Project assembly

Curiosity PIC32MZ EF front image hardware assembly

Start by selecting your development board and Click board™. Begin with the Curiosity PIC32 MZ EF as your development board.

Curiosity PIC32MZ EF front image hardware assembly
Thermo 28 Click front image hardware assembly
Prog-cut hardware assembly
Curiosity PIC32 MZ EF MB 1 - upright/background hardware assembly
Necto image step 2 hardware assembly
Necto image step 3 hardware assembly
Necto image step 4 hardware assembly
Necto image step 5 hardware assembly
Necto image step 6 hardware assembly
Curiosity PIC32 MZ EF MCU Step hardware assembly
Necto No Display image step 8 hardware assembly
Necto image step 9 hardware assembly
Necto image step 10 hardware assembly
Debug Image Necto Step hardware assembly

Track your results in real time

Application Output

After loading the code example, pressing the "DEBUG" button builds and programs it on the selected setup.

Application Output Step 1

After programming is completed, a header with buttons for various actions available in the IDE appears. By clicking the green "PLAY "button, we start reading the results achieved with Click board™.

Application Output Step 3

Upon completion of programming, the Application Output tab is automatically opened, where the achieved result can be read. In case of an inability to perform the Debug function, check if a proper connection between the MCU used by the setup and the CODEGRIP programmer has been established. A detailed explanation of the CODEGRIP-board connection can be found in the CODEGRIP User Manual. Please find it in the RESOURCES section.

Application Output Step 4

Software Support

Library Description

This library contains API for Thermo 19 Click driver.

Key functions:

  • thermo19_write_scratchpad - This function writes the temperature thresholds and configuration byte to the scratchpad.

  • thermo19_read_scratchpad - This function reads the scratchpad bytes.

  • thermo19_read_temperature - This function reads the temperature value in Celsius.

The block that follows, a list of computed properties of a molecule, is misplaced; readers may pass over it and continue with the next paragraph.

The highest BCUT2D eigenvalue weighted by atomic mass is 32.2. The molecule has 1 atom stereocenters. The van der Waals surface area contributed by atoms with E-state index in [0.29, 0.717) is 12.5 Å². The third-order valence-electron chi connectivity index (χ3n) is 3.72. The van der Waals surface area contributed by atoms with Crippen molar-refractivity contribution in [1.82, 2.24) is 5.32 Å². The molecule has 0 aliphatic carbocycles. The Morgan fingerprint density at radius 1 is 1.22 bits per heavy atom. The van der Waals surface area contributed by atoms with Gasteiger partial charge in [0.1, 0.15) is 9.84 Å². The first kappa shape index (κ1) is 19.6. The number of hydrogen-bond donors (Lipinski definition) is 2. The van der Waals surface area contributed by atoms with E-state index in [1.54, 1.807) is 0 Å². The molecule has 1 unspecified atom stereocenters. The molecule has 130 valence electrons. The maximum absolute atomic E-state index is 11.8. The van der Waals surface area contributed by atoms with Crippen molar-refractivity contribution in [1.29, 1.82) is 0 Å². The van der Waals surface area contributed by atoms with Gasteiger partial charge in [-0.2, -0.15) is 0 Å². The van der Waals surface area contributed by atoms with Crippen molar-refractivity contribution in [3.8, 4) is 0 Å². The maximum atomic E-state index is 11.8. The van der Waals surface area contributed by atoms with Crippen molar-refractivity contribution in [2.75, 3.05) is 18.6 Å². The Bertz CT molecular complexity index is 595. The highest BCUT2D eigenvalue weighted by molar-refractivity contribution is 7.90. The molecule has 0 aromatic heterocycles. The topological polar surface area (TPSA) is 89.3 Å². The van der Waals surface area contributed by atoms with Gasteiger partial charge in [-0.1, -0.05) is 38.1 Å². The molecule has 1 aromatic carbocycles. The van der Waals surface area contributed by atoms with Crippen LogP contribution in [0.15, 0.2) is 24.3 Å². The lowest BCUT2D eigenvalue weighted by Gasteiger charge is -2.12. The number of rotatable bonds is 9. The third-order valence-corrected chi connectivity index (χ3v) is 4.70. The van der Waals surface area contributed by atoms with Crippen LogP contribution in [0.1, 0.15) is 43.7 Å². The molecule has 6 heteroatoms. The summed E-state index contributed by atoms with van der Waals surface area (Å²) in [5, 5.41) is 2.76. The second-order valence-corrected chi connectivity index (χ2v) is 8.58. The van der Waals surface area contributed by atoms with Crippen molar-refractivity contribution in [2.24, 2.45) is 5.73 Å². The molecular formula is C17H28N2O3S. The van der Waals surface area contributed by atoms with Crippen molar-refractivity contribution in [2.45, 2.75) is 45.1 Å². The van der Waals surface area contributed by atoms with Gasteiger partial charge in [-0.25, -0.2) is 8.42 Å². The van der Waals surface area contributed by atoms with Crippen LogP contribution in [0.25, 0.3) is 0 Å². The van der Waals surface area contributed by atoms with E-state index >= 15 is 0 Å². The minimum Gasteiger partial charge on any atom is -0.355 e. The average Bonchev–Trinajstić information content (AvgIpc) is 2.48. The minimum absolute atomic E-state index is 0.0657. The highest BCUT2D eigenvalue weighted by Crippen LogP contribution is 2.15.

Open Source

Code example

This example can be found in NECTO Studio. Feel free to download the code, or you can copy the code below.

/*!
 * @file main.c
 * @brief Thermo19 Click example
 *
 * # Description
 * This example demonstrates the use of Thermo 19 click board by reading
 * and displaying the temperature in Celsius.
 *
 * The demo application is composed of two sections :
 *
 * ## Application Init
 * Initializes the driver and performs the click default configuration.
 *
 * ## Application Task
 * Reads and displays the temperature measured by the click board on the USB UART
 * approximately every 400ms as this matches the required conversion time for 12-bit 
 * temperature resolution.
 *
 * @author Nikola Citakovic
 *
 */

#include "board.h"
#include "log.h"
#include "thermo19.h"

static thermo19_t thermo19;
static log_t logger;

void application_init ( void ) 
{
    log_cfg_t log_cfg;  /**< Logger config object. */
    thermo19_cfg_t thermo19_cfg;  /**< Click config object. */

    /** 
     * Logger initialization.
     * Default baud rate: 115200
     * Default log level: LOG_LEVEL_DEBUG
     * @note If USB_UART_RX and USB_UART_TX 
     * are defined as HAL_PIN_NC, you will 
     * need to define them manually for log to work. 
     * See @b LOG_MAP_USB_UART macro definition for detailed explanation.
     */
    LOG_MAP_USB_UART( log_cfg );
    log_init( &logger, &log_cfg );
    log_info( &logger, " Application Init " );

    // Click initialization.
    thermo19_cfg_setup( &thermo19_cfg );
    THERMO19_MAP_MIKROBUS( thermo19_cfg, MIKROBUS_1 );
    if ( ONE_WIRE_ERROR == thermo19_init( &thermo19, &thermo19_cfg ) )
    {
        log_error( &logger, " Communication init." );
        for ( ; ; );
    }
    
    if ( THERMO19_ERROR == thermo19_default_cfg ( &thermo19 ) )
    {
        log_error( &logger, " Default configuration." );
        for ( ; ; );
    }
    
    log_info( &logger, " Application Task " );
}

void application_task ( void ) 
{
    float temperature;
    if ( THERMO19_OK == thermo19_read_temperature ( &thermo19, &temperature ) )
    {
        log_printf( &logger, " Temperature: %.2f C\r\n\n", temperature );
    }
}

void main ( void )  
{
    application_init( );    
    
    for ( ; ; ) 
    {
        application_task( );
    }
}

// ------------------------------------------------------------------------ END

Additional Support

Resources